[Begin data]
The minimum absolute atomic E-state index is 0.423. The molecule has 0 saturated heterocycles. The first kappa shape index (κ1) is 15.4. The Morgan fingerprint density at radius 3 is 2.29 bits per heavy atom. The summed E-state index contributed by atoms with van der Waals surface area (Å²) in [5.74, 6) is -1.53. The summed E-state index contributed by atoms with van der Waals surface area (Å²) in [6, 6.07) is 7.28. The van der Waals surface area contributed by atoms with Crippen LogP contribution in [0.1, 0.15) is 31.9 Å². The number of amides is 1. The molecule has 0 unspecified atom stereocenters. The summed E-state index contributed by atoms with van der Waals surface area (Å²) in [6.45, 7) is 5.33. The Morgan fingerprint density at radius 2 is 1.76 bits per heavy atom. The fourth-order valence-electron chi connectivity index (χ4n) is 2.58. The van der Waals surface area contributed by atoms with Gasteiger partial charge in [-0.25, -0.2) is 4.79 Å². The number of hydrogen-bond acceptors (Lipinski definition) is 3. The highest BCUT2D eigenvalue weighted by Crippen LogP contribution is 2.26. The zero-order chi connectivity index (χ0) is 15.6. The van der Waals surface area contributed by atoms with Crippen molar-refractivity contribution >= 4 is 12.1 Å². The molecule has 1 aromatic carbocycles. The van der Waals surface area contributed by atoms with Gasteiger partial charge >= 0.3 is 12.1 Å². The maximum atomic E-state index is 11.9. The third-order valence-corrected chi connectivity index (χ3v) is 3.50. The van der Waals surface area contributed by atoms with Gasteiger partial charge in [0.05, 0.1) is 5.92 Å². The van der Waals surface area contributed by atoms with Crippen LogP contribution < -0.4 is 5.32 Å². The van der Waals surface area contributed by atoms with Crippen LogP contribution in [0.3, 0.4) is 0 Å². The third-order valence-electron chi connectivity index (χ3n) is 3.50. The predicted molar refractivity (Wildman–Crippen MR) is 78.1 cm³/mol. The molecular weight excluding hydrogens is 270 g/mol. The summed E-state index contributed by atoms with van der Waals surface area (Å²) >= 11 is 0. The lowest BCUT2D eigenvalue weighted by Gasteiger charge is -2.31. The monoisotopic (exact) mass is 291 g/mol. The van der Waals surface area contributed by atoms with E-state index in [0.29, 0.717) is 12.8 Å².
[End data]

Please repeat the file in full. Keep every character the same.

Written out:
The minimum absolute atomic E-state index is 0.423. The molecule has 0 saturated heterocycles. The first kappa shape index (κ1) is 15.4. The Morgan fingerprint density at radius 3 is 2.29 bits per heavy atom. The summed E-state index contributed by atoms with van der Waals surface area (Å²) in [5.74, 6) is -1.53. The summed E-state index contributed by atoms with van der Waals surface area (Å²) in [6, 6.07) is 7.28. The van der Waals surface area contributed by atoms with Crippen LogP contribution in [0.1, 0.15) is 31.9 Å². The number of amides is 1. The molecule has 0 unspecified atom stereocenters. The summed E-state index contributed by atoms with van der Waals surface area (Å²) in [6.45, 7) is 5.33. The Morgan fingerprint density at radius 2 is 1.76 bits per heavy atom. The fourth-order valence-electron chi connectivity index (χ4n) is 2.58. The van der Waals surface area contributed by atoms with Gasteiger partial charge in [-0.25, -0.2) is 4.79 Å². The number of hydrogen-bond acceptors (Lipinski definition) is 3. The highest BCUT2D eigenvalue weighted by Crippen LogP contribution is 2.26. The zero-order chi connectivity index (χ0) is 15.6. The van der Waals surface area contributed by atoms with Crippen molar-refractivity contribution >= 4 is 12.1 Å². The molecule has 1 aromatic carbocycles. The van der Waals surface area contributed by atoms with Gasteiger partial charge >= 0.3 is 12.1 Å². The maximum atomic E-state index is 11.9. The third-order valence-corrected chi connectivity index (χ3v) is 3.50. The van der Waals surface area contributed by atoms with Gasteiger partial charge in [0.05, 0.1) is 5.92 Å². The van der Waals surface area contributed by atoms with Crippen LogP contribution < -0.4 is 5.32 Å². The van der Waals surface area contributed by atoms with Crippen LogP contribution in [0.3, 0.4) is 0 Å². The third-order valence-electron chi connectivity index (χ3n) is 3.50. The predicted molar refractivity (Wildman–Crippen MR) is 78.1 cm³/mol. The molecular weight excluding hydrogens is 270 g/mol. The summed E-state index contributed by atoms with van der Waals surface area (Å²) >= 11 is 0. The lowest BCUT2D eigenvalue weighted by Gasteiger charge is -2.31. The monoisotopic (exact) mass is 291 g/mol. The van der Waals surface area contributed by atoms with E-state index in [0.29, 0.717) is 12.8 Å².